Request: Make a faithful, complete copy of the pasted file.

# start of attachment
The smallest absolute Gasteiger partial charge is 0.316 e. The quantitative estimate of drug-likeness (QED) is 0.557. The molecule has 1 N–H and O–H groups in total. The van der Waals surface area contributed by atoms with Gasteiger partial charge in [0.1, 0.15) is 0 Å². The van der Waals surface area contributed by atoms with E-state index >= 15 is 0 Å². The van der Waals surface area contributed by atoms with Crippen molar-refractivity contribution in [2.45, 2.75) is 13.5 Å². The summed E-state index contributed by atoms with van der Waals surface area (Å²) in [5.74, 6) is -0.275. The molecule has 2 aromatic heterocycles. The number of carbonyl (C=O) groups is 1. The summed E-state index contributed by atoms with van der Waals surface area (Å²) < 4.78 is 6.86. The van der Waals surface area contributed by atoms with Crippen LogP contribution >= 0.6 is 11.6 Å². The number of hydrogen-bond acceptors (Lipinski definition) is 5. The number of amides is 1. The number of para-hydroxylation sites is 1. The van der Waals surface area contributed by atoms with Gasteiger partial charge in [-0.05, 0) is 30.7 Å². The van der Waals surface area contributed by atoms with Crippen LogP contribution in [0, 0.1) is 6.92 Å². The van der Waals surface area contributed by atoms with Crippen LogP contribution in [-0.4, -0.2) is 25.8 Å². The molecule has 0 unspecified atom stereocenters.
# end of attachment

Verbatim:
The smallest absolute Gasteiger partial charge is 0.316 e. The quantitative estimate of drug-likeness (QED) is 0.557. The molecule has 1 N–H and O–H groups in total. The van der Waals surface area contributed by atoms with Gasteiger partial charge in [0.1, 0.15) is 0 Å². The van der Waals surface area contributed by atoms with E-state index >= 15 is 0 Å². The van der Waals surface area contributed by atoms with Crippen molar-refractivity contribution in [2.45, 2.75) is 13.5 Å². The summed E-state index contributed by atoms with van der Waals surface area (Å²) in [5.74, 6) is -0.275. The molecule has 2 aromatic heterocycles. The number of carbonyl (C=O) groups is 1. The summed E-state index contributed by atoms with van der Waals surface area (Å²) < 4.78 is 6.86. The van der Waals surface area contributed by atoms with Crippen LogP contribution >= 0.6 is 11.6 Å². The number of hydrogen-bond acceptors (Lipinski definition) is 5. The number of amides is 1. The number of para-hydroxylation sites is 1. The van der Waals surface area contributed by atoms with Gasteiger partial charge in [-0.05, 0) is 30.7 Å². The van der Waals surface area contributed by atoms with Crippen LogP contribution in [0, 0.1) is 6.92 Å². The van der Waals surface area contributed by atoms with Crippen LogP contribution in [-0.4, -0.2) is 25.8 Å². The molecule has 0 unspecified atom stereocenters.